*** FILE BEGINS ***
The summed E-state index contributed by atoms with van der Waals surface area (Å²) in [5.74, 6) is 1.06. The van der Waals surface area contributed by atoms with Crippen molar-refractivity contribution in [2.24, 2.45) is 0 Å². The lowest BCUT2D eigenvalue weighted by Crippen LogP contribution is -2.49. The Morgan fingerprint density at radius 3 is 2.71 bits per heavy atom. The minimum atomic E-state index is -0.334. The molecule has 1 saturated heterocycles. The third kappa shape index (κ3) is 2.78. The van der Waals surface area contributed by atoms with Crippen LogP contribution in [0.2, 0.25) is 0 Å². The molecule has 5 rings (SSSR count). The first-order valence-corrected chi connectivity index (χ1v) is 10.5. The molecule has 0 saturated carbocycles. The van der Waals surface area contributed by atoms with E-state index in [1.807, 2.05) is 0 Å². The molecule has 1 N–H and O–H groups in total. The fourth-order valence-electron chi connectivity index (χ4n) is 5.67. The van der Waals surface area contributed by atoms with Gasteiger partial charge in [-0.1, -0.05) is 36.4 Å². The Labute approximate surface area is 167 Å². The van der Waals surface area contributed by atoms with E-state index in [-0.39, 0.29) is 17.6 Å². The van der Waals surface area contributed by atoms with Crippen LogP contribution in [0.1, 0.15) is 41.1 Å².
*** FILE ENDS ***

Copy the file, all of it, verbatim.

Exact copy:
The summed E-state index contributed by atoms with van der Waals surface area (Å²) in [5.74, 6) is 1.06. The van der Waals surface area contributed by atoms with Crippen molar-refractivity contribution in [2.24, 2.45) is 0 Å². The lowest BCUT2D eigenvalue weighted by Crippen LogP contribution is -2.49. The Morgan fingerprint density at radius 3 is 2.71 bits per heavy atom. The minimum atomic E-state index is -0.334. The molecule has 1 saturated heterocycles. The third kappa shape index (κ3) is 2.78. The van der Waals surface area contributed by atoms with Crippen LogP contribution in [0.2, 0.25) is 0 Å². The molecule has 5 rings (SSSR count). The first-order valence-corrected chi connectivity index (χ1v) is 10.5. The molecule has 0 saturated carbocycles. The van der Waals surface area contributed by atoms with E-state index in [1.807, 2.05) is 0 Å². The molecule has 1 N–H and O–H groups in total. The fourth-order valence-electron chi connectivity index (χ4n) is 5.67. The van der Waals surface area contributed by atoms with Gasteiger partial charge in [-0.1, -0.05) is 36.4 Å². The Labute approximate surface area is 167 Å². The van der Waals surface area contributed by atoms with E-state index in [-0.39, 0.29) is 17.6 Å². The van der Waals surface area contributed by atoms with Crippen LogP contribution in [0.1, 0.15) is 41.1 Å².